NER fiction reader Michael Webster Thompson talks with NER author Raven Leilani on autopsical work, non-chronological story sequences, and silence and space within fiction. Leilani’s story “Dead Weight,” which tracks its protagonist’s alternating loyalties to her mother and father in the years leading up to her departure for college, is featured in NER 39.3.
MWT: “Dead Weight” has such visceral detail throughout, but that opening scene really drew me in as a reader. Do you have first-hand experience with autopsies, or was that all from imagination?
My mother worked as an autopsist for a while. Before I went off to college, she invited me to watch her work. She always worked at night. I spent the whole day trying to be cool about it, but then we put on our hazmat suits and it began to feel concrete. I was afraid and excited by that fear, but when I watched my mother work, I felt such reverence for her craft and for the woman on her table. There is a frankness about the body when it is reduced to all those formerly functioning parts, but that frankness was part of the wonder, the way the tissues and organs give you up—the idea that a record of life exists within the body even after death.
MWT: I really admire how much time you are able to cover in this young woman’s life. I felt as if I, the reader, were getting snapshots of scenes that stitched together gave me a very full story. How did you decide when to zoom in and what to leave out? Is there a lot of writing that didn’t make the final draft?
There was a lot I cut! Usually I write a story and put in the whole kitchen sink, and then later when I’m not as smitten, I get my machete. Because this piece isn’t linear, I had a lot of latitude, maybe too much, and so I settled on the progression that meant most to me, which is the oscillation of loyalties within this family. I wanted it to be a little more liquid, for the action and scenery to recede so I could invest more in the interior and make the private and emotional beats more explicit. By which I mean I feel very close to this piece, and when I feel like that, to make up for a potential lapse of perspective, I try to go deeper in hopes that a reader might feel close to it too. The snapshots released me from the practical demands of time, and so I was free to cut to the chase.
MWT: There is virtually no dialogue in this piece. Was that a conscious decision or simply the way the story evolved naturally?
I went back and forth on that. I love writing dialogue, but since so much of the progression is predicated on what is not being said inside this house, on what is secret and contractual, I didn’t want to let any air in. I love fiction where the silence is conspicuous, and I’m always trying to capture that. It is not my most natural mode of writing, so I definitely had help. While I was writing this I had an amazing teacher, and he taught me how to clear a path so that the more important moments had a little more room to land, and once I started making room, a lot of words were shed and I realized this piece needed to be a quiet one.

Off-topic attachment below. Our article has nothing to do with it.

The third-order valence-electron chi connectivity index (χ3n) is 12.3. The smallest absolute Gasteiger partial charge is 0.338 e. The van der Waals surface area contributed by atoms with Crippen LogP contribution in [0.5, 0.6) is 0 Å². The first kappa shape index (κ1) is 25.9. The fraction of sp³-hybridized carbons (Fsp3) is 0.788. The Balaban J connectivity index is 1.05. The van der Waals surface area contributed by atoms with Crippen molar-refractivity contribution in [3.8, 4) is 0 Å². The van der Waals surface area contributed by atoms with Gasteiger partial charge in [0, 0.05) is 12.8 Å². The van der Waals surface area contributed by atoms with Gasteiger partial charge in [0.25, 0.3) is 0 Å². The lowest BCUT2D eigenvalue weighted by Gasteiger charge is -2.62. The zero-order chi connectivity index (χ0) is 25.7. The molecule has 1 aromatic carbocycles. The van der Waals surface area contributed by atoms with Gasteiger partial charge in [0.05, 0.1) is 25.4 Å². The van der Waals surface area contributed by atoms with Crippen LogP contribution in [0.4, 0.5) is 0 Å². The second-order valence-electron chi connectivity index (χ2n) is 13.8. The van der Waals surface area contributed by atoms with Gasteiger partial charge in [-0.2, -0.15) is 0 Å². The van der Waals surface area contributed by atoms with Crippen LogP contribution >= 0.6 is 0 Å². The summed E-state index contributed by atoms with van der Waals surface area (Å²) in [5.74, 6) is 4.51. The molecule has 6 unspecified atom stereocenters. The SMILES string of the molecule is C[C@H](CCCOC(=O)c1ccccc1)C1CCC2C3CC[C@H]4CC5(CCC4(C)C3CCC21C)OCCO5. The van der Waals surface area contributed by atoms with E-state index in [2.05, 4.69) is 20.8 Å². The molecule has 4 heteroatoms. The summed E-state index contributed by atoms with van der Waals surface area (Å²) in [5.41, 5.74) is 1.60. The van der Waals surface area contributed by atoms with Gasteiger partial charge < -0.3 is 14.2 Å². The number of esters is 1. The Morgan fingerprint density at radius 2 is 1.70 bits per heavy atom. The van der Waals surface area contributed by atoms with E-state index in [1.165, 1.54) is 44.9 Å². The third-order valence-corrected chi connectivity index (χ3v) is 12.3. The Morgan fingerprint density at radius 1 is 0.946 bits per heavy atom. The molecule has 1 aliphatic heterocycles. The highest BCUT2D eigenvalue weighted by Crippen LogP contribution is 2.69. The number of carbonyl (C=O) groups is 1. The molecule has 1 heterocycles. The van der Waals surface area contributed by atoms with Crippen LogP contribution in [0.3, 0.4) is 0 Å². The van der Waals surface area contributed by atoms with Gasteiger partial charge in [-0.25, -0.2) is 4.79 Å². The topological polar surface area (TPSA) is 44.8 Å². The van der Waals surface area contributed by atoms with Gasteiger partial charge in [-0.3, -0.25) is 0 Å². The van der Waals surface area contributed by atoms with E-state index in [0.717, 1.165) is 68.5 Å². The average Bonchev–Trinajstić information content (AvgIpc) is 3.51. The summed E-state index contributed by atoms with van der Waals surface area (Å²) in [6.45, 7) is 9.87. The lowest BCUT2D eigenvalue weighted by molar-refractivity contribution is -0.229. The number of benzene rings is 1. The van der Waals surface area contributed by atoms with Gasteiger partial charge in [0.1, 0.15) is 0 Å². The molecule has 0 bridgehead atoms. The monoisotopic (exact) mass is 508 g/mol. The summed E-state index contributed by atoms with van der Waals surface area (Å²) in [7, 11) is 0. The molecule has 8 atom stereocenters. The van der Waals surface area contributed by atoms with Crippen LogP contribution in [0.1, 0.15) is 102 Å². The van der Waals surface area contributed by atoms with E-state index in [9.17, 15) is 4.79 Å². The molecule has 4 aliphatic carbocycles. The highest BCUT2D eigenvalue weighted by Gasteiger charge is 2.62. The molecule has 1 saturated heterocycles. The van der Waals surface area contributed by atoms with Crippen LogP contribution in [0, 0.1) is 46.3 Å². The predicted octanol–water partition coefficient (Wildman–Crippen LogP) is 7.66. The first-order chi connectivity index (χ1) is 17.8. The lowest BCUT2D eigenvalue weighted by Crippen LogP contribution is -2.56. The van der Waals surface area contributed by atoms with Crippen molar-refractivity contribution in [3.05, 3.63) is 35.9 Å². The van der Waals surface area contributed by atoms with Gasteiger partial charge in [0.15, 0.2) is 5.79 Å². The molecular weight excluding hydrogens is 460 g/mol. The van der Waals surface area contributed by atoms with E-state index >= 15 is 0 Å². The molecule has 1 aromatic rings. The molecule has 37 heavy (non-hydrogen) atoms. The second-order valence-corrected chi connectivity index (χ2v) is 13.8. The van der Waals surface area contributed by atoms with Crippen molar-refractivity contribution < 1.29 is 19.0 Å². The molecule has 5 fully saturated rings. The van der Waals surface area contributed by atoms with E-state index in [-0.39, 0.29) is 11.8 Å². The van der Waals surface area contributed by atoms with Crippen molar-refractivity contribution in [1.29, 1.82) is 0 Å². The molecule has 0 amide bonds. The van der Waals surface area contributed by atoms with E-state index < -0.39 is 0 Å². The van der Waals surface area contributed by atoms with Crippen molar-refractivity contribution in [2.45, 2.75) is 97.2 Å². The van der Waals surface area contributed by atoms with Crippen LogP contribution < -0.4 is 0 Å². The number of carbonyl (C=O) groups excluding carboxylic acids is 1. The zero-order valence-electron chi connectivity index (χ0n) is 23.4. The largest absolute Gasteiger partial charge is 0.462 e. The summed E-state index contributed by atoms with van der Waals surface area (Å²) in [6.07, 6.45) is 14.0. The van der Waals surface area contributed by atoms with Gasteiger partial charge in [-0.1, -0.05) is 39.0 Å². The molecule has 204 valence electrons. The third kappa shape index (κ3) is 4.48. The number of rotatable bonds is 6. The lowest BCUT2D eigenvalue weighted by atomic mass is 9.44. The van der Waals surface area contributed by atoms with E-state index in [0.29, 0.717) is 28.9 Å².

MWT: So much of this story is about the father being gone, yet he is also often present. How did you manage to toe this line? The story is also unmoored in time. Did you worry about potentially losing the reader?
When I wrote this, I wanted to show how the father is real to his daughter in a way he is not to his wife. The marriage is contractual, and for the sake of their child they maintain this ruse, and I think the father’s existence in these two opposing states is a function of this ruse breaking down. When I say that he is real to his daughter, I mean she gets to experience how he is unreal first. She gets to love him as an idea, and the mother doesn’t have that privilege. So I put those versions of him side by side, until the Truer version—him being gone, in the sense that he is absorbed in himself—becomes literal. To set the versions next to each other, I had to jump around in time, and so yes, I was extremely anxious about how that would affect the reader’s experience!
MWT: The last paragraph sealed this story up so nicely. We’re so often told to end on an image, which is where you start, but then you zoom out to the abstract. Was it difficult to get this ending right?
Thank you so much! I definitely worried about it, but because I am most inclined toward loud, fatty prose, this was, for me, a real exercise in restraint. With this piece, I tried to be explicit and frugal with page space. But once I got to the end, I felt enormous relief, and all the air and noise I was trying to keep at bay came out. So it happened naturally. I should mention that before I started concentrating on prose, I invested a lot of myself in poetry—and I think I felt such relief to be at the end that I reverted to the language I’m most comfortable with. Because I’d been so careful with the rest of the draft, I did feel a little suspicious of how naturally that happened. But ultimately, I wanted an ending that was more open-ended, that spoke to that in-between space where what is dead is still alive.
Raven Leilani’s work has appeared in Granta, Narrative Magazine, Columbia Literary Journal, New Delta Review, Forge, Bat City Review, Split Lip Magazine, Pigeon Pages, and Florida Review. She is the fiction editor at Ruminate Magazine and currently completing her MFA at New York University.
Michael Webster Thompson’s fiction has been published in Blue Earth Review, Laurel Review, and decomP magazinE, among others. Thompson lives in New Hampshire with his family, and is a graduate of the University of New Hampshire’s MFA in writing program.